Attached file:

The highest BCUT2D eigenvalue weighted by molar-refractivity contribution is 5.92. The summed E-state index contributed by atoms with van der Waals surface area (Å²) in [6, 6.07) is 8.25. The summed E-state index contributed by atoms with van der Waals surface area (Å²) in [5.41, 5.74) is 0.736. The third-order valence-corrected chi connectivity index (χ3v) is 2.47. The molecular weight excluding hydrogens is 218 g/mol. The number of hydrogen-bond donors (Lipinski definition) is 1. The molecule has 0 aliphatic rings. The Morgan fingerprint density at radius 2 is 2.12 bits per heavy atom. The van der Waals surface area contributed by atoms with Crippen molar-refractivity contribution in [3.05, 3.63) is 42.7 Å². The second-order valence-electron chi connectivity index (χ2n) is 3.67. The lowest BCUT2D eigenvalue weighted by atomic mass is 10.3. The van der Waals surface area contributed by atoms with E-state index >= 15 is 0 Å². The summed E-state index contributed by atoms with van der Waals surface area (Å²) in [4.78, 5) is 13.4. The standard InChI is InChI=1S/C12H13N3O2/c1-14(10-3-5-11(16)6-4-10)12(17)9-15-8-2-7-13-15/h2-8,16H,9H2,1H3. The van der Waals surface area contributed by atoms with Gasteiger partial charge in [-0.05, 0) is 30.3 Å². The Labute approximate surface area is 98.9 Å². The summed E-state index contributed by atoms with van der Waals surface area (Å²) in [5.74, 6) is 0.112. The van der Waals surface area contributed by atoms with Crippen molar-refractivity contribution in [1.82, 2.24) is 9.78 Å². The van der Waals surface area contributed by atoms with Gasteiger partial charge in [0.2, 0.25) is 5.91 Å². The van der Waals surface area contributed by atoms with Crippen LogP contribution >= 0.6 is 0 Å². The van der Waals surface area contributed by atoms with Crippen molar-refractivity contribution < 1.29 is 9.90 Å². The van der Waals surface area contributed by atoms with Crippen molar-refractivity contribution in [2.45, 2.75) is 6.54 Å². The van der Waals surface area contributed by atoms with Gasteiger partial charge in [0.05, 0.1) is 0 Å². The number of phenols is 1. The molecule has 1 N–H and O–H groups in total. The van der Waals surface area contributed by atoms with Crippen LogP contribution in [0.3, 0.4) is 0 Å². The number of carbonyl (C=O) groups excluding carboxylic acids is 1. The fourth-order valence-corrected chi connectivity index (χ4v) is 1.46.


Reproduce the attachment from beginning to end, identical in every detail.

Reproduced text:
The highest BCUT2D eigenvalue weighted by molar-refractivity contribution is 5.92. The summed E-state index contributed by atoms with van der Waals surface area (Å²) in [6, 6.07) is 8.25. The summed E-state index contributed by atoms with van der Waals surface area (Å²) in [5.41, 5.74) is 0.736. The third-order valence-corrected chi connectivity index (χ3v) is 2.47. The molecular weight excluding hydrogens is 218 g/mol. The number of hydrogen-bond donors (Lipinski definition) is 1. The molecule has 0 aliphatic rings. The Morgan fingerprint density at radius 2 is 2.12 bits per heavy atom. The van der Waals surface area contributed by atoms with Crippen molar-refractivity contribution in [3.05, 3.63) is 42.7 Å². The second-order valence-electron chi connectivity index (χ2n) is 3.67. The lowest BCUT2D eigenvalue weighted by atomic mass is 10.3. The van der Waals surface area contributed by atoms with E-state index >= 15 is 0 Å². The summed E-state index contributed by atoms with van der Waals surface area (Å²) in [4.78, 5) is 13.4. The standard InChI is InChI=1S/C12H13N3O2/c1-14(10-3-5-11(16)6-4-10)12(17)9-15-8-2-7-13-15/h2-8,16H,9H2,1H3. The van der Waals surface area contributed by atoms with Gasteiger partial charge in [-0.05, 0) is 30.3 Å². The Labute approximate surface area is 98.9 Å². The summed E-state index contributed by atoms with van der Waals surface area (Å²) in [5.74, 6) is 0.112. The van der Waals surface area contributed by atoms with Crippen molar-refractivity contribution in [1.82, 2.24) is 9.78 Å². The van der Waals surface area contributed by atoms with Gasteiger partial charge in [0.2, 0.25) is 5.91 Å². The van der Waals surface area contributed by atoms with Crippen LogP contribution >= 0.6 is 0 Å². The van der Waals surface area contributed by atoms with Crippen molar-refractivity contribution < 1.29 is 9.90 Å². The van der Waals surface area contributed by atoms with Crippen molar-refractivity contribution in [2.45, 2.75) is 6.54 Å². The van der Waals surface area contributed by atoms with Gasteiger partial charge in [0.05, 0.1) is 0 Å². The number of phenols is 1. The molecule has 1 N–H and O–H groups in total. The van der Waals surface area contributed by atoms with Crippen LogP contribution in [0.3, 0.4) is 0 Å². The number of carbonyl (C=O) groups excluding carboxylic acids is 1. The fourth-order valence-corrected chi connectivity index (χ4v) is 1.46.